• Conventional Refinance
  • Conventional Loans

    Conventional means that a loan is not a part of a specific government program.  Loans can either be conforming or non conforming.

    There are a lot of conventional loan products out there and finding the right one does not have to be difficult. Fannie Mae and Freddie Mac's lending guidelines require a minimum FICO credit score of 620.  They require no mortgage insurance if the loan to value ratio is under 80%.

    Conventional loans have stricter guidelines than FHA loans, but allow borrowers to get loans for owner occupied and investment properties. Conventional loans do not require the upfront mortgage insurance premium, which is currently 1.75 percent of the loan amount. Conventional appraisals are looser on guidelines than FHA Mortgages.

  • Conventional Loan Programs:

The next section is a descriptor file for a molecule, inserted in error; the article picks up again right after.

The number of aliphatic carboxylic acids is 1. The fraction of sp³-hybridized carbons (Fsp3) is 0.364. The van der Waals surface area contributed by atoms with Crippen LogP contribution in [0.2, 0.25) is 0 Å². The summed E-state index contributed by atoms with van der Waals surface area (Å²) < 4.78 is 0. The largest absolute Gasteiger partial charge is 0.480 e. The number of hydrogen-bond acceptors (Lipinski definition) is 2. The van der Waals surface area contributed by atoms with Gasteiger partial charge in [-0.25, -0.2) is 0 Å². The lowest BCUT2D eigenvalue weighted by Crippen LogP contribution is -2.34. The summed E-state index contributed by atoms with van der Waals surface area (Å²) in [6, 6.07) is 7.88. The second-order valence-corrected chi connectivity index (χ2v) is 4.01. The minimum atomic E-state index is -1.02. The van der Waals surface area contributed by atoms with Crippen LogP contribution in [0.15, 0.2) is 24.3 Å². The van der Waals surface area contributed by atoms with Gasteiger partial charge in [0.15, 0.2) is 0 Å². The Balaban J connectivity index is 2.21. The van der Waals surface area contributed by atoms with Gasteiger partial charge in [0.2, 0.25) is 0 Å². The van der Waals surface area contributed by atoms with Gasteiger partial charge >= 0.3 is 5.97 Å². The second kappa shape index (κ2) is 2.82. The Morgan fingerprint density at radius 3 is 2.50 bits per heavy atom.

Cash Out/Debt Consolidation - Have equity in your home? Want to take cash out? The annual percentage rate is usually a lot lower than a small loan.   This requires an appraisal and for a conventional loan you have to stay under 80 percent loan to value ratio (LTV)/75 percent for investment.

  • Harp Refinance

    The market for housing was soaring in the 1990s to 2007.  The financial crash in 2008 hit the real estate market, credit and banking hard.  Values decreased significantly and left people with mortgages under water - owing more than their house is worth. If you owe more than your house is worth, this may be a good option for you to save money on your mortgage payment without paying mortgage insurance.

    Use the following list to see if your conventional conforming loan is eligible for HARP:

    • Loan is backed by Freddie Mac or Fannie Mae. Check out the loan look up tools for the following:
      Freddie Mac:  https://ww3.freddiemac.com/loanlookup/
      Fannie Mae:  https://www.knowyouroptions.com/loanlookup
    • If your mortgage is upside down and owe more 80%.
    • ​If you are current on your mortgage payment. No 30+ day late in the past 6 months. No more than one late payment in the past 12 months.
    • If your loan was originated on or before May 31st, 2009.

    Even if you tried to refinance in the past and were denied, you may be eligible to refinance due to the guidelines always changing and some lenders having tougher guidelines.​​